How many other memories have been skewed by inaccurate definitions of myself?
And even further than this, not only are your perceptions of your physical senses and past memories skewed – so too are your perceptions through your thoughts, feelings and energy. What you think or feel is not necessarily based on a reality as it is, but the reality as you perceive, filter and define it.
The problem is not that we have skewed perception, but that we habitually believe it is real. We get hurt, shamed or offended by someone – not necessarily because of what they said or did, but because it triggered a wound from the past. Here is a live example currently happening in my extended family: imagine... – someone shared a secret that shouldn’t have been shared, the other claims they never shared it, someone hung up on someone, no one claims to be in the wrong or who hung up on who, yet a family is torn taking sides on who is right or wrong, who is crazy or not.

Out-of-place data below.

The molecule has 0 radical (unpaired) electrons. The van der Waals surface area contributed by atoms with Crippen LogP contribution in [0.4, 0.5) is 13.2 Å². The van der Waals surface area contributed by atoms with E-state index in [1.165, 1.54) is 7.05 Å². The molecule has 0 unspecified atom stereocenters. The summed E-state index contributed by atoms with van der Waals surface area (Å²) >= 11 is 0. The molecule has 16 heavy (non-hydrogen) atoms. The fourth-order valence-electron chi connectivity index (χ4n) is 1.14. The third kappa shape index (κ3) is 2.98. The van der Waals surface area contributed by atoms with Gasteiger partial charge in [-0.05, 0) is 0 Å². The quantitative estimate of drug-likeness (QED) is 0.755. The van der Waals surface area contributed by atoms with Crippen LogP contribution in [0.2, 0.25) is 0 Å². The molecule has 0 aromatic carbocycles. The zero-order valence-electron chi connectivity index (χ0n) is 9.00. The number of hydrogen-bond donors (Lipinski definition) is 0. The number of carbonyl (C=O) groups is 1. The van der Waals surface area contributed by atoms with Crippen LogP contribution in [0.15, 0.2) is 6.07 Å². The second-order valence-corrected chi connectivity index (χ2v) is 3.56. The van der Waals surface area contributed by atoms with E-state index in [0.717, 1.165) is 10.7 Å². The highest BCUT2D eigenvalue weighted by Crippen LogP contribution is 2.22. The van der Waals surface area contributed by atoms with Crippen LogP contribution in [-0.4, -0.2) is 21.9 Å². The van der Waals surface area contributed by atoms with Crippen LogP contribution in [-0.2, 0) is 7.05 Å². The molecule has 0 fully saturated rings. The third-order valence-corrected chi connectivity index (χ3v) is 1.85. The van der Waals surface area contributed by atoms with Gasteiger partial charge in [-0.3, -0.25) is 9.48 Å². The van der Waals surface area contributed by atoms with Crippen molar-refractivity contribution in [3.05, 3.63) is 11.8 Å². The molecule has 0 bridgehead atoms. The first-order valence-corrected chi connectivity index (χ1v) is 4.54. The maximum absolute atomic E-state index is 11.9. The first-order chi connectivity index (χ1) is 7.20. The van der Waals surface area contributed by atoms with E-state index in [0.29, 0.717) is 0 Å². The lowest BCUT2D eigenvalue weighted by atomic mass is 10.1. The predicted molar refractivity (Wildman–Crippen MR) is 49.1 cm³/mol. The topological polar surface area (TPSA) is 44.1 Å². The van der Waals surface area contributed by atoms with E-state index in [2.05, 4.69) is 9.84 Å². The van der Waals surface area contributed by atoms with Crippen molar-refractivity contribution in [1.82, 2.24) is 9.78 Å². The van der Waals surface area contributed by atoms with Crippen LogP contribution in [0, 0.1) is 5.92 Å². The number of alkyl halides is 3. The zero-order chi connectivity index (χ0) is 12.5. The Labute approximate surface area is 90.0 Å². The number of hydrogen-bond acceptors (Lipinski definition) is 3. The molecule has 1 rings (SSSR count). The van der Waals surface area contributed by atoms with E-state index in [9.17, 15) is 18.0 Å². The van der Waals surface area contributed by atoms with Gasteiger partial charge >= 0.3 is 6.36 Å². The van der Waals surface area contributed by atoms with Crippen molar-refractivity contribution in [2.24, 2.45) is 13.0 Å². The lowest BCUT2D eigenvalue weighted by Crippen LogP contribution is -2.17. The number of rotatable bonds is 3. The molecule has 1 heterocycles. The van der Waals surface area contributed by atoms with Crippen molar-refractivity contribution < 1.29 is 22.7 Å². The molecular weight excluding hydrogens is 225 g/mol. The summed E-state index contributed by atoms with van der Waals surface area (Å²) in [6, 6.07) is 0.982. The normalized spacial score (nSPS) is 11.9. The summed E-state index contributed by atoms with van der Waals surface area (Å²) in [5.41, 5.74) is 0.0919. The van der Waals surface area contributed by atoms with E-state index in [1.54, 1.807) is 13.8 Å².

On the surface it seems like an argument of morals. One that enrols other family members to take sides, defend and protect, the main parties feel victimised – and the worst of it, family members who love each other never connecting. Possibly to continue on until someone dies.
And as more and more people get involved, more blame and colluding occur. Somehow, this gets back to the affected party, continuing on reopening the wound that is raw and throbbing for over a couple of years.
The irony is that the reason the conflict remains and never resolves is based on wounds of the past. Wounds each person feels of being unworthy & unloveable from long, long ago - exhibited by a need to be the good and right, moral person. A secret that shouldn’t be kept from the family versus a secret shared that was sworn to secrecy.